The Equator Principles III
Financial Institutions that sign the Equator Principles (EPFIs) can ensure that the projects they fund are developed in a way that pays attention to social and environmental issues.
The Principles are global and they can be applied across all industry sectors through four financial products - these are: project finance advisory services; project finance; project related corporate loans; and bridge loans. Projects must have total project capital costs of USD 10 million or more.
Equator Principles III
- Review and Categorisation - Proposed projects are categorised by virtue of their potential impacts and risks.
- Social and Environmental Assessment
- Applicable Social and Environmental Standards - e.g IFC Performance Standards and EHS guidelines from IFC and the World Bank.
- Action Plan and Management System
- Stakeholder Engagement - affected communities must be consulted and the public must be allowed to see the assessment documentation
- Grievance Mechanism – the borrower must establish a grievance mechanism that allows concerned parties to voice concerns and resolve issues.
- Independent Review – an independent social or environmental expert will review the project assessment, action plan and consultation process document.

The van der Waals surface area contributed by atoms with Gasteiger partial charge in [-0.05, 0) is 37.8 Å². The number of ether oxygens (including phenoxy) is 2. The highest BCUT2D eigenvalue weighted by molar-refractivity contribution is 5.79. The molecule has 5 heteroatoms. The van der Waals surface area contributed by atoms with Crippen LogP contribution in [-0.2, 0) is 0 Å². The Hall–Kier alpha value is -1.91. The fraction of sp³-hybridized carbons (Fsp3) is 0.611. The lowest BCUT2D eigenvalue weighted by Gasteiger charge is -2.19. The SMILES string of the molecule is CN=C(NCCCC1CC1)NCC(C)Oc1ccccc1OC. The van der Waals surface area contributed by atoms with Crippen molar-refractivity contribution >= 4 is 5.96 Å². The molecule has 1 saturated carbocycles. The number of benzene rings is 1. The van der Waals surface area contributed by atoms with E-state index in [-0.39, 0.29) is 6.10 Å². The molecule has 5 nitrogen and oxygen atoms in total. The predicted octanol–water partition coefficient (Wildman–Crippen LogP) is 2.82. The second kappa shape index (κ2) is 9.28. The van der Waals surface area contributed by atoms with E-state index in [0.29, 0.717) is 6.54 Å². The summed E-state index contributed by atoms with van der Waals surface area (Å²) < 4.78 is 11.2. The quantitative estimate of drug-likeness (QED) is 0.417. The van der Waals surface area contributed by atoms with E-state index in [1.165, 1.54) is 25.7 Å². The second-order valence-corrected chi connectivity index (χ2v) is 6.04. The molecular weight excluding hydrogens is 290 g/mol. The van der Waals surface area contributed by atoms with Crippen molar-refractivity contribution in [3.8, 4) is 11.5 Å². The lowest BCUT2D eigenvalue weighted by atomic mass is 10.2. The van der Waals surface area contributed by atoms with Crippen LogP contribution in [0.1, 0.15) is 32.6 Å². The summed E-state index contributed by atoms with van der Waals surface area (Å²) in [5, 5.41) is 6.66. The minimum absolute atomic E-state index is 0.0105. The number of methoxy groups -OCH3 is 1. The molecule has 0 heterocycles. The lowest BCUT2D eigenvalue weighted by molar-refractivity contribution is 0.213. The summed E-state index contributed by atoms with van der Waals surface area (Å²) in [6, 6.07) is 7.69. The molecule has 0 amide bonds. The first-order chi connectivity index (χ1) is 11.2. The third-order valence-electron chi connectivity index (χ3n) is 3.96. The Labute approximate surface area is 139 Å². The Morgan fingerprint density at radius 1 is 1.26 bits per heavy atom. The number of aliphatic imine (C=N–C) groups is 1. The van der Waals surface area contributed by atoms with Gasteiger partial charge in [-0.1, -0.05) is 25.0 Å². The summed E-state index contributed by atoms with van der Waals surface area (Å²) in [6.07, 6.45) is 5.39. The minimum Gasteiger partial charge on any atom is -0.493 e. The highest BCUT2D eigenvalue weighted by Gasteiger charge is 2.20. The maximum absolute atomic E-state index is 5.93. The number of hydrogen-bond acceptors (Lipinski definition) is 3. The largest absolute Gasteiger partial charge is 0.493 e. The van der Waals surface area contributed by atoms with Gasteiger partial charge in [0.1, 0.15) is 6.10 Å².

- Covenants – there are a number of covenants that must be signed in the financing documentation. These are related to compliance with laws, the action plan that is agreed, provision of periodic reports and decommissioning of the facilities at the end of their life time.
- Independent Monitoring and Reporting – of project activities.
- Reporting and Transparency – must report annually on implementation of EPs.
Adoption of these principles is designed to bring benefits to investors, borrowers and local stakeholders. These principles are a recognition of the role that financers can have in promoting ‘environmental stewardship and socially responsible development’.
There are currently 80 financial institutions in 34 countries that have adopted the Equator Principles. These reportedly cover 'over 70 percent of international project finance debt in emerging markets.' Some selected examples of adopters include: ABN-AMRO; Bank of America; Citigroup; Lloyds; Standard Chartered; Credit Agricole; Rabobank; Societie Generale. A full list can be seen through the links provided below.
The Equator Principles were first released in 2003 after initial meetings were held between nine international banks and the World Bank Group’s International Finance Institution (IFC) in London, 2002. The latest version - III - was published in June 2013.
There is an annual fee payable by the EPFIs to cover the costs of the management, administration and development of the principles. How much this is, is not publically available, however. The annual fee for 2013 is £3,290.
The Principles are based on the standards used by the IFC in emerging markets. It has also been reported that the Principles have contributed to the development of other mechanisms in the financial sector and banking industry, for example the Carbon Principles (in the US and worldwide).